a US magazine established in 1821 and published each week. It became one of America's most popular general magazines from the 1920s to the 1960s and was known especially for its covers painted by Norman Rockwell and its fiction by such writers as William Faulkner and F Scott Fitzgerald. It stopped being published in 1969 but began again in 1971 and is now published six times a year.


週刊から隔月刊になっているようですが、今でも発行されているとは驚きです。

(トランスクリプト)
The emperor is telling us “we lost the war”. We lost everything. It was a nightmare.

After Japan’s defeat in 1945, half a million American soldiers and 5,000 civilians came to Japan to work for the occupation.

The original order was that they’re not to fraternize with the local people. But this quickly became unworkable. Lots of romances developed.

American did look more attractive. They’re well-fed, happy-go-lucky. They had tremendous appeal to young girls.

By the late 1950s, tens of thousands of Japanese women and American men had married and moved to the United States.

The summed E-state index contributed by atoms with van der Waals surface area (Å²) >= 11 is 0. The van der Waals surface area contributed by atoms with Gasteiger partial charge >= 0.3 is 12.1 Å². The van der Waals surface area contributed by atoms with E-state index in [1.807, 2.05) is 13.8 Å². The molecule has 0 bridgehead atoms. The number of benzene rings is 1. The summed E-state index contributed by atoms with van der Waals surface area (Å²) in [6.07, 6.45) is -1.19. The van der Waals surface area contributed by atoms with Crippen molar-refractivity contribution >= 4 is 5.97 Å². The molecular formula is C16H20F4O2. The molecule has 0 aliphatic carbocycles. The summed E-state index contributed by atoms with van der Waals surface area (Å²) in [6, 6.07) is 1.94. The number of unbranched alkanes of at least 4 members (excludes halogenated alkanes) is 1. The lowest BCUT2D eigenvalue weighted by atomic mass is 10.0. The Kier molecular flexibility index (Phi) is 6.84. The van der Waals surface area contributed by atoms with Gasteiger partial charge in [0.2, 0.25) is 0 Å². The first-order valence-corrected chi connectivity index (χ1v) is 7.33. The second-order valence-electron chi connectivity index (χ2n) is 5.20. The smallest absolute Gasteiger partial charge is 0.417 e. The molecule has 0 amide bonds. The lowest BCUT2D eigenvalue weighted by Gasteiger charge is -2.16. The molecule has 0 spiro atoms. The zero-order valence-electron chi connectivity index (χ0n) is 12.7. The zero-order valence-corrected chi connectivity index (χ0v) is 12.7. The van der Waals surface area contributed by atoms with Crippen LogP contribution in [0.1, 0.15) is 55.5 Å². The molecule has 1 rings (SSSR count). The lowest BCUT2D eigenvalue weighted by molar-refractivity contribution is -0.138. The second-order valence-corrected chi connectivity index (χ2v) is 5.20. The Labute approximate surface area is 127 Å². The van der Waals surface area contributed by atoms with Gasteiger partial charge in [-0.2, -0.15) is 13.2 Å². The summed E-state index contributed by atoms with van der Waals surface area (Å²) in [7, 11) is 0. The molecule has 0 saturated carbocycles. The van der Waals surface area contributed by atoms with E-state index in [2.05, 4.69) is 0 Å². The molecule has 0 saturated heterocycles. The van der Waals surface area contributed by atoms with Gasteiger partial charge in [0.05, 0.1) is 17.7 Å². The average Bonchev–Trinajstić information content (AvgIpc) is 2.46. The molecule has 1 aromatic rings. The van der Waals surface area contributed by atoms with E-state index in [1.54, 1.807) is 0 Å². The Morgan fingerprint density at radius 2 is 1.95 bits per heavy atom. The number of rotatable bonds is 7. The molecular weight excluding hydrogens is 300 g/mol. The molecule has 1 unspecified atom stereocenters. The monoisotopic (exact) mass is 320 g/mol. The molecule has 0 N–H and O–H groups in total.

I wasn’t in love with him. I don’t even knew him. I just took a chance. I want to get out.

They had to assimilate. So they were not encouraged to speak Japanese at home.

I think the most difficult thing for the girls to learn here has been walking on high heels.

In my in-laws, they don’t want call me Hiroko. They call me Susie.

We see pictures of you with your mother-in-law and sisters-in-law. Everyone seems to be happy and having a good time.
It’s supposed to look that way in the picture.

Three daughters lived in the shadow of a story they wanted to understand.

I never really saw her as a mother because compared to the other mothers that I knew she didn’t act at all like them. I think the biggest challenge she faced was that she was raising American kids.

How were you able to go over those hurdles? Is it just because you were tough and stubborn?
And also very proud.

I’m not Japanese. I’m completely American.
And yet every morning you make miso soup.
Well, the food is a different story.

The women who came over had a lot of grit and fortitude. I don't think I would have had the courage moving with a man that I didn't know, whose language I didn't speak, to a country that I really wasn't aware of without any backup. What these women represent is what is good about people, that they can forgive and they can go ahead and just start lives with people who used to be their former enemy.

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Yuta